Stephen Fry:

Goodbye, Christopher Hitchens. You were envied, feared, adored, reviled and loved. Never ignored. Never bested. A great and marvellous man

Tony Blair:

Christopher Hitchens was a complete one-off, an amazing mixture of writer, journalist, polemicist, and unique character. He was fearless in the pursuit of truth and any cause in which he believed. And there was no belief he held, that he did not advocate with passion, commitment and brilliance. He was an extraordinary, compelling and colourful human being whom it was a privilege to know.

Ian McEwan:

His unworldly fluency never deserted him, his commitment was passionate, and he never deserted his trade. He was the consummate writer, the brilliant friend. In Walter Pater’s famous phrase, he burned „with this hard gem-like flame“. Right to the end.

June Thomas:

Hitchens’ writing style defied editorial intervention. Consequently, he reduced editors to fact-checkers. He had a prodigious memory, but his head wasn’t just stuffed with lines of poetry and tables of arcane facts: Apparently, he could also recall chunks of prose from the New York Times more or less accurately. Shortly after the news of Sen. Larry Craig’s arrest in an airport men’s room broke, Hitchens filed the piece that for me best exemplifies the breadth of his interests and the completeness of his recall—it contained quotes from an obscure academic work, recollections of hilariously profane bathroom graffiti, remembered conversations with British politicians, and lines of satirical verse published decades earlier.

Graydon Carter:

Christopher was the beau ideal of the public intellectual. You felt as though he was writing to you and to you alone. And as a result many readers felt they knew him. Walking with him down the street in New York or through an airplane terminal was like escorting a movie star through the throngs.

Hannes Stein:

Kein Zweifel: Der Heilige, gesegnet sei Er, hat Christopher Hitchens sofort nach seiner Ankunft in der anderen Welt um ein Autogramm gebeten.

Jeffrey Goldberg:

I don‘t think he would mind my saying that I thank God for the privilege of having known him.

Tammy Haddad:

Last year I asked him if he would talk to a young writer, Graham Moore, who had just signed with Jonathan Karp at Hitch’s publisher, TWELVE. Hitch guided Moore through the publication of the best selling novel, The Sherlockian. During a book party for The Sherlockian at Vice President Biden’s home, Moore got to meet and thank Hitch for his mentoring. Despite serious health challenges, Hitch was determined to go and finally meet his protégé in person; and in the company of all who glitter in Washington no one twinkled more than Hitch, with Carol and his kids at his side.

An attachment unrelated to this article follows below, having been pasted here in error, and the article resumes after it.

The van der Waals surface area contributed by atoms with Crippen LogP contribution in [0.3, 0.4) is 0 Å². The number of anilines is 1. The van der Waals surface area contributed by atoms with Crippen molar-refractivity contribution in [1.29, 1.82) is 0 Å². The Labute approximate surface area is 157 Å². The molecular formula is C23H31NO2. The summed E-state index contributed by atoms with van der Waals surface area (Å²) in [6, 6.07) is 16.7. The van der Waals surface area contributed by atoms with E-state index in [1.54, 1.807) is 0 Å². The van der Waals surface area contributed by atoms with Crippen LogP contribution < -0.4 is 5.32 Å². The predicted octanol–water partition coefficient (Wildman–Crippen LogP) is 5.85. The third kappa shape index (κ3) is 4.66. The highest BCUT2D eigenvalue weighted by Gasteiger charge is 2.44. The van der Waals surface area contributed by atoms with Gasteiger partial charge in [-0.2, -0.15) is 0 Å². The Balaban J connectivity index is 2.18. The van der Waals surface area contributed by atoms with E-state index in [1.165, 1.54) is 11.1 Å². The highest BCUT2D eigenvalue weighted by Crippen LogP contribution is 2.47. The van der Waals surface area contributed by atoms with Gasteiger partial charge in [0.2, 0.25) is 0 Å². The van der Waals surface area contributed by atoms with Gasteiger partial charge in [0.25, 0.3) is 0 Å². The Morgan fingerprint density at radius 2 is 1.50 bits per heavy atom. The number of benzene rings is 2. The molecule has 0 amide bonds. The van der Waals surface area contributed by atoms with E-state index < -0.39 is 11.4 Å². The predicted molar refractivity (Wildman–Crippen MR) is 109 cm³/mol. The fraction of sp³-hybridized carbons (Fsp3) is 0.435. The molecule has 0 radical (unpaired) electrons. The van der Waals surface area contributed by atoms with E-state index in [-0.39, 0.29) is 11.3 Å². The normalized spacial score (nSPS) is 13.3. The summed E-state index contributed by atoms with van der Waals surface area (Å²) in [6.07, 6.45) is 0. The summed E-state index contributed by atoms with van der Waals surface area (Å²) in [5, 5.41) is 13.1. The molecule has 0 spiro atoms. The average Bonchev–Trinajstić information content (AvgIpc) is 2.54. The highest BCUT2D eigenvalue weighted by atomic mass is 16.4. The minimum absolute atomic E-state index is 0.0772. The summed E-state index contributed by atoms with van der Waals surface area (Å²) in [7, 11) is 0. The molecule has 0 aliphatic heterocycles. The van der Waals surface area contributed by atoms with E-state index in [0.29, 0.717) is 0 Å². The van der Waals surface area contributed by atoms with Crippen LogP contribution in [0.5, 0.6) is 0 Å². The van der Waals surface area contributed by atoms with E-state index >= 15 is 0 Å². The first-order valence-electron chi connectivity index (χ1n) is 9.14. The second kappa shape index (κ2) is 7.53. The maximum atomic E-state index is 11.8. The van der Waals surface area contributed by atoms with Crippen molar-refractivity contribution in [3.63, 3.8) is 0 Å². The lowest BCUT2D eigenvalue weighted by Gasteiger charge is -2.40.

Hugh Hewitt:

We spent a great deal of time discussing God, and I hope and pray I am correct in my views and that he can concede to me on that subject when we meet again.


As to his early death, Hitchens told NPR he had been „dealt a pretty good hand by the cosmos, which doesn‘t know I‘m here and won‘t know when I‘m gone.“

Andrew Sullivan:

I‘d asked him last year to write a letter to the Immigration Services sponsoring me to finally become a permanent resident of the United States. Who better than my fellow Englishman immigrant of the last 25 years? A while later, he emailed:

“Safely in the U.S. mail. I managed to say that your faith had allowed you to extend a warm hand to so many of your fellow men, and then remolded that bit to make it sound a touch less close to the heart’s desire.

Brunch? Sunday? Smooch Hitch”

I responded,

“lol. many many many thanks. an honor. brunch sounds great. we tend not to be conscious till around noon, tho. xx a”

He replied:

“Dearest Andrew I always think of Sunday lunch as beginning at about 2.30 („a lavish and ruminative feast“, as Waugh says about elevenses). Want to come here?”

Yes, I do, Hitch. Yes, I do.

Without a Hitch – a pictorial eulogy of Christopher Hitchens.

Zum Abschluß ist hier noch sein Auftritt in der Talkshow Q&A, während seiner Promotour zu God is Not Great: How Religion Poisons Everything, zu sehen.